509 acres of land, which granted the right to mine their land
and provided for various compensation.
3] In November 2013, the Company, a subsidiary of The North
American Coal Corporation, applied for a surface coal mining
permit for a new mine located about ten miles southwest of
Beulah. The Company's permit application covers
approximately 8, 092 acres of land in Mercer County, an area
including Coyote Creek. In October 2014, the Commission
conditionally approved Permit No. NACC-1302 to allow the
Company to engage in surface mining operations at the Coyote
Creek Mine, subject to the right of interested persons to
request a formal hearing on its decision. Relevant to this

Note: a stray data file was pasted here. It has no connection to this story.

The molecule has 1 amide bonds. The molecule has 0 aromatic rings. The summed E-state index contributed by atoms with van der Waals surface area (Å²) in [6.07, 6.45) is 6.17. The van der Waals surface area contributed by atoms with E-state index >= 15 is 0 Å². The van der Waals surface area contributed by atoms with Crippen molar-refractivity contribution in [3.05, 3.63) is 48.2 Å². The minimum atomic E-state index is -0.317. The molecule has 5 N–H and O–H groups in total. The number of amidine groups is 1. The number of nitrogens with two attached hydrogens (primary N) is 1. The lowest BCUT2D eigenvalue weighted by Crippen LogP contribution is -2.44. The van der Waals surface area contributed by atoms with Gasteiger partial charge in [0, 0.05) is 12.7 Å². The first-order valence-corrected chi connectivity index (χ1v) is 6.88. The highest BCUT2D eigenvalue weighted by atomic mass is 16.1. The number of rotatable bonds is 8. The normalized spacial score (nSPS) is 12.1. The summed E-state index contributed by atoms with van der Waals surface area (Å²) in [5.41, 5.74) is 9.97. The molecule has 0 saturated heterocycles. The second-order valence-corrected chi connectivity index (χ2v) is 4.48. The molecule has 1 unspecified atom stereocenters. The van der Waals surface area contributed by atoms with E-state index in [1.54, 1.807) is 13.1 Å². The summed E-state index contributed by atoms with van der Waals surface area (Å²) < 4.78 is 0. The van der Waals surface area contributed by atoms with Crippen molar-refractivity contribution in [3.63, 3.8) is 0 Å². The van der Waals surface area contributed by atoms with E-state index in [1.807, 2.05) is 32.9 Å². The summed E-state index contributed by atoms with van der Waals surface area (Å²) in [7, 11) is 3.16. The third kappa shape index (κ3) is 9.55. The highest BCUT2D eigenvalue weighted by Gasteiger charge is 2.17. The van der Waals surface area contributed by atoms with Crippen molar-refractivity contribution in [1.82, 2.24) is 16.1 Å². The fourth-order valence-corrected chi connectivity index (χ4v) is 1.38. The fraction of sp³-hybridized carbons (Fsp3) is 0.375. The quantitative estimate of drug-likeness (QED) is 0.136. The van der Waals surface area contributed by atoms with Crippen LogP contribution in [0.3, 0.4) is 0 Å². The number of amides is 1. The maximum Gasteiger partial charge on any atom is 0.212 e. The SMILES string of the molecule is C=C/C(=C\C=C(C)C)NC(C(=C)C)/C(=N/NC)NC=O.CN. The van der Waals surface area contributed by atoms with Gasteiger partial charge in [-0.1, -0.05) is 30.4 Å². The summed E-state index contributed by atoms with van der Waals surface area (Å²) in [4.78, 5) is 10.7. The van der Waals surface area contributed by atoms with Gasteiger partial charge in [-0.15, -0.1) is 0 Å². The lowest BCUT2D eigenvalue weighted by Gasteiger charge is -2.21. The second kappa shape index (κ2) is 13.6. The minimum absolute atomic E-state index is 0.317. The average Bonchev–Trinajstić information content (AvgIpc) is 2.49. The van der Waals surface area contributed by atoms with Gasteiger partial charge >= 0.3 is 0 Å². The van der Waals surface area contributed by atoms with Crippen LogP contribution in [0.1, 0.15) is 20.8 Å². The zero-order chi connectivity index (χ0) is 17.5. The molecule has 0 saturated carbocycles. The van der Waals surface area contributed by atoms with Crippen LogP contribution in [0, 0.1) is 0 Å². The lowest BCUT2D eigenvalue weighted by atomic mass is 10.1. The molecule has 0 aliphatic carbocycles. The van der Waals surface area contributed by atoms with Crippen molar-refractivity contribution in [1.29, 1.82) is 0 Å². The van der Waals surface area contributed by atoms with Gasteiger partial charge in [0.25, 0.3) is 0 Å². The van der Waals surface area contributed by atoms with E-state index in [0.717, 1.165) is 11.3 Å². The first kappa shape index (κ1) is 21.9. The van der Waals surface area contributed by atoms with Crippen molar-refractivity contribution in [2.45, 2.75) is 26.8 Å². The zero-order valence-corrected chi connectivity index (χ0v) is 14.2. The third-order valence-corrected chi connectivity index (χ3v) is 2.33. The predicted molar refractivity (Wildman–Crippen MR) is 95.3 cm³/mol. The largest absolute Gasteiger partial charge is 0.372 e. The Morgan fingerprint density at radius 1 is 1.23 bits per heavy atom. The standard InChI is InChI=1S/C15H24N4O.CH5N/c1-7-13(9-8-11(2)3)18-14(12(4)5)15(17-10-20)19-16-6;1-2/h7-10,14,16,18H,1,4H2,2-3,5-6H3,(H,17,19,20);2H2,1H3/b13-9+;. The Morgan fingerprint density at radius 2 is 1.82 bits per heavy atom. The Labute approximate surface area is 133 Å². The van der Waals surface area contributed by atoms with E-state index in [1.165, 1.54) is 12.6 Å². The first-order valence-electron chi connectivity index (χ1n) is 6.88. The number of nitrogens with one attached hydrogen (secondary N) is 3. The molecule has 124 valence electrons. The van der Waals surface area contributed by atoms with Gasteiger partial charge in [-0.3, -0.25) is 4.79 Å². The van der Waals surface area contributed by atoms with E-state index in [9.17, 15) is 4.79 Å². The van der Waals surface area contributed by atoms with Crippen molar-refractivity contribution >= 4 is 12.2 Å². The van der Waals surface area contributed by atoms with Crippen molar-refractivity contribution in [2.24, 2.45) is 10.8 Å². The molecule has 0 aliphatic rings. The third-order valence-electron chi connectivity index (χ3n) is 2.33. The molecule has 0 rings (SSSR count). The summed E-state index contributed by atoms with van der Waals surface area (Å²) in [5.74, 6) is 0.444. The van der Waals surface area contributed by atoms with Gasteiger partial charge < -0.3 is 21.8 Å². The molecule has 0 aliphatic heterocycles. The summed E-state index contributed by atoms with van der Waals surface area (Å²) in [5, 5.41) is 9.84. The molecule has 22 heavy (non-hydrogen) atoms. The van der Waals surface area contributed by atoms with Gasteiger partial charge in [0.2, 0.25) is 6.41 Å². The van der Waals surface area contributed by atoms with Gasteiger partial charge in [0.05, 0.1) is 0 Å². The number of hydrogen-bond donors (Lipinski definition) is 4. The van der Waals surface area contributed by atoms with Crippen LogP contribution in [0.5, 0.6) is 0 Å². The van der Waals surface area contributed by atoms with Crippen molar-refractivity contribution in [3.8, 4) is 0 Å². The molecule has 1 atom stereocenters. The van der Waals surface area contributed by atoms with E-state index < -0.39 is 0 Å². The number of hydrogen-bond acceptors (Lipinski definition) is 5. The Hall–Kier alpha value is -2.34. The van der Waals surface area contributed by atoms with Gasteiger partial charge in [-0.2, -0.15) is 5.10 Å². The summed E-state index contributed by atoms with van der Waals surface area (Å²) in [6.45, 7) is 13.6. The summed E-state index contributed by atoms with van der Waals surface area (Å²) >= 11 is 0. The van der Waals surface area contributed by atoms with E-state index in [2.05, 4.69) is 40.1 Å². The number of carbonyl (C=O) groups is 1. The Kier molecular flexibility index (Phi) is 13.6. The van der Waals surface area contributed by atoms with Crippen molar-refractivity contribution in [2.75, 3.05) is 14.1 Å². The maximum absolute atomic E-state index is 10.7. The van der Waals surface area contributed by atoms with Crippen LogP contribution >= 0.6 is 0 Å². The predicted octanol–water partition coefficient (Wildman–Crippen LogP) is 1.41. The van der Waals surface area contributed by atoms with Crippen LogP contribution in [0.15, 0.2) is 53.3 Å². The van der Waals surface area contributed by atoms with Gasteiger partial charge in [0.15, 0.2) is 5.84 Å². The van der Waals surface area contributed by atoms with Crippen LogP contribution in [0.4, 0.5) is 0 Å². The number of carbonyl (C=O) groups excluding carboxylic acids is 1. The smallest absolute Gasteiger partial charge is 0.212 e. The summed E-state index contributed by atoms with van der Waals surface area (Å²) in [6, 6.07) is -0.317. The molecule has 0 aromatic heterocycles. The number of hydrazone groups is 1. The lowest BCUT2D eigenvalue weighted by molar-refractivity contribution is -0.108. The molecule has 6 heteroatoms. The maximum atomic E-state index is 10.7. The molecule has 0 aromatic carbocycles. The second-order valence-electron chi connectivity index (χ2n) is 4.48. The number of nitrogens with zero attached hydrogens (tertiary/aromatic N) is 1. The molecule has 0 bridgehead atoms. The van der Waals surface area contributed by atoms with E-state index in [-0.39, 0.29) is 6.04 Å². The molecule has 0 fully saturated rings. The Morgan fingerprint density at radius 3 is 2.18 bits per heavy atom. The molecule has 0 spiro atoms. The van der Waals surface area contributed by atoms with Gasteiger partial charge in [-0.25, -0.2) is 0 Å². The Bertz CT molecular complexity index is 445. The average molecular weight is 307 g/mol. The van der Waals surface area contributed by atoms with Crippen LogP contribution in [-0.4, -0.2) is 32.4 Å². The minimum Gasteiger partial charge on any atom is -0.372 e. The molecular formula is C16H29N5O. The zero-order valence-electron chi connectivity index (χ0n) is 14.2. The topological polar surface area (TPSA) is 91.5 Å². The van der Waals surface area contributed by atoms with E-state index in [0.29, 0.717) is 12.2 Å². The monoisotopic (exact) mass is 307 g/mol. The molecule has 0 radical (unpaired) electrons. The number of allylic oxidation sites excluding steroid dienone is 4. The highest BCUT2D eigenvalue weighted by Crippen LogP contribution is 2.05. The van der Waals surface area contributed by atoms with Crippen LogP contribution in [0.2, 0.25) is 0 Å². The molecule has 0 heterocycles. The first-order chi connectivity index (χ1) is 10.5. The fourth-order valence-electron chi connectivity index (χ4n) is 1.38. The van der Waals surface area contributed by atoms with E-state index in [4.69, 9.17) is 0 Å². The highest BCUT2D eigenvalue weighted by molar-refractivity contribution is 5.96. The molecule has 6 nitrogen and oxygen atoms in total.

appeal, the permit made the following "alluvial valley
Finding No. 5. The proposed mining operations will not
interrupt, discontinue, or preclude farming on alluvial
valley floors that are irrigated or naturally sub-irrigated
or materially damage the quantity or quality of water in
surface or underground water systems that supply these
alluvial valley floors [NDCC 38-14.1-21(3)(e)].
Based on an examination of the geologic and geomorphic
characteristics, soils, land use, and the water quality and
quantity of streams occurring within or adjacent to the
permit area, it has been determined that there are no
alluvial valley floors within or adjacent to the permit area.
In addition, portions of Coyote Creek near the permit area
were previously evaluated for alluvial valley floor potential